While the archaeological finds along the new Sha Tin-Central link have caused a stir, a rock that may shed light on the discoveries stands largely unnoticed in a quiet corner of Sai Kung.
It bears a 740-year-old inscription that documents salt production in Hong Kong back in the Southern Song dynasty (AD1127 to AD1279). It is the oldest-dated inscription known in Hong Kong.
The rock, on a slope above the 748-year-old Tin Hau Temple at Joss House Bay, is a declared monument under legal protection. The text – still mostly legible – states that the inscription was carved on July 20, 1274, upon the request of resident Lin Daoyi.
It documents a visit to two nearby temples by the official in charge of the local salt administration, Yan Yizhang, of today’s Kaifeng city in Henan province, and a friend.
The rock’s testimony to the existence of a salt production administration may shed light on the Song Dynasty remnants found on the site of the new To Kwa Wan station in Kowloon City, according to Polytechnic University historian Dr Ho Koon-wan, a Song dynasty specialist.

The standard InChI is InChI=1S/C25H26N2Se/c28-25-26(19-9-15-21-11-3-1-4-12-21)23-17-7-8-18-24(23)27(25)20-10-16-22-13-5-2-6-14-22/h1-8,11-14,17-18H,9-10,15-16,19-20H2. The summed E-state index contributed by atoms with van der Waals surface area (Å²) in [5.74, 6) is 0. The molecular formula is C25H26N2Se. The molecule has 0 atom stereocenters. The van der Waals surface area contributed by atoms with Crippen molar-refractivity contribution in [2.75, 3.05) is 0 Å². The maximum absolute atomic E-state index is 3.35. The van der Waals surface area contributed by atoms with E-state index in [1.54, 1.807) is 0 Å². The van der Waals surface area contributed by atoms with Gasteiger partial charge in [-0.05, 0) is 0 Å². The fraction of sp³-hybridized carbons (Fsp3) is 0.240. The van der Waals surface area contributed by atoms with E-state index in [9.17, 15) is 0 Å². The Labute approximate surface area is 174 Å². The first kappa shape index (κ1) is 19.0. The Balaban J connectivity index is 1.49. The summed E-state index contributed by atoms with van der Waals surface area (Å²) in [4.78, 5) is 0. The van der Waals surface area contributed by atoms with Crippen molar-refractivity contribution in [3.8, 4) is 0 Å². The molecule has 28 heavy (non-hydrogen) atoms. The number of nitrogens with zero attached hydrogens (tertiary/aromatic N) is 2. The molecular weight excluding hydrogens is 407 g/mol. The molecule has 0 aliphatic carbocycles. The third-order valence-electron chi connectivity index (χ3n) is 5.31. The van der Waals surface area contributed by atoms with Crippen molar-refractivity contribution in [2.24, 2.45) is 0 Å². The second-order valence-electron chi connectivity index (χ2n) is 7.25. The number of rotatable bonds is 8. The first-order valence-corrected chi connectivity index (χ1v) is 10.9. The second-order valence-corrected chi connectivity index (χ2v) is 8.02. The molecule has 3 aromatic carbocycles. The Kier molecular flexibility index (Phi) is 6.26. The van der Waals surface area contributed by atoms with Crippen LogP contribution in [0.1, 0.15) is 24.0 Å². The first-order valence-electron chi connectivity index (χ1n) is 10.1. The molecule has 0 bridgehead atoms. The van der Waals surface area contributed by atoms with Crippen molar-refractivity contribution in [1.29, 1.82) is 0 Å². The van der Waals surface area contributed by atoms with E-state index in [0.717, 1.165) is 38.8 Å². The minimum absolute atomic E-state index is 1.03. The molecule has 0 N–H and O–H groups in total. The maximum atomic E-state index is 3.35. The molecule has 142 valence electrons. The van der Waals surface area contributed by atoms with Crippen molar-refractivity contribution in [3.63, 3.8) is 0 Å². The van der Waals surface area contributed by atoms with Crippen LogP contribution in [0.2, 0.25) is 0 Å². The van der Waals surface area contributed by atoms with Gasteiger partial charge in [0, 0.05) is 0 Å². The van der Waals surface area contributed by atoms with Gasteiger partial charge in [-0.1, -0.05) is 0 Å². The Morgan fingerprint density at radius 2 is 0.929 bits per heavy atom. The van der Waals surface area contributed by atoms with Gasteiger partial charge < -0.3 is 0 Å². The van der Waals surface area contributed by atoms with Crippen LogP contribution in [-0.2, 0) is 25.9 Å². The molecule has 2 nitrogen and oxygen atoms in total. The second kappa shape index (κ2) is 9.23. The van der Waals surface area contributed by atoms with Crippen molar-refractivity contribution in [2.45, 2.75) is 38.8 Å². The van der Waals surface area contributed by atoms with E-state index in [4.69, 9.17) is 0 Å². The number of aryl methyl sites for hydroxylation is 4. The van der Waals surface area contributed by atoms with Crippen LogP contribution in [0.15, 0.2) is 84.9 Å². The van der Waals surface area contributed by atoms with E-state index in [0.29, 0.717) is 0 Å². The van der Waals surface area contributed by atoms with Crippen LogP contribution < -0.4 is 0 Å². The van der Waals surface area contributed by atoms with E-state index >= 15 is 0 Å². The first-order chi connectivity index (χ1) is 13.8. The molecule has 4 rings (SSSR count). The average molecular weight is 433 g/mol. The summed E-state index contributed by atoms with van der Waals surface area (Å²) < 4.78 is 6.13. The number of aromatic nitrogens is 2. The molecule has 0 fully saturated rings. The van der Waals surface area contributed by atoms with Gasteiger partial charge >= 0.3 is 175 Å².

“I would prudently say that the remnants unearthed in Kowloon City might have been the site of the office of Kwun Fu Cheung, the official salt production unit in the Song dynasty … The wells and nullah do not look like part of residences of common people,” he said.
The existence of a Kwun Fu Cheung is seen in various secondary historic records, but its exact boundary is unknown.
“It was an administrative unit and could have covered a large area, say today’s Hong Kong Island, Kowloon and the New Territories. But there must have been an office and it could have been at the Kowloon City site based on what has been found.”
Another historian, Dr Chiu Yu-lok, of the Open University and editor of Kowloon City, a collection of articles on the district’s history, has already found similarities between the MTR dig and pictures showing ancient salt production methods in Exploitation of the Works of Nature, a 17th-century Chinese science and technology encyclopedia.
The Sai Kung rock, unfortunately, demonstrates the city’s conflicting approaches to conservation. A transparent board has been installed some 20cm in front of the rock. Ho said the board afforded the inscription little protection from weather erosion and vandalism.
But Antiquities Advisory Board member Tim Ko Tim-keung said the board had discussed the protection of historic inscriptions in the city about and found no perfect solutions. “Some experts told us that if we totally enclosed the surface of the rock, moss would be quick to grow and further weather it.”
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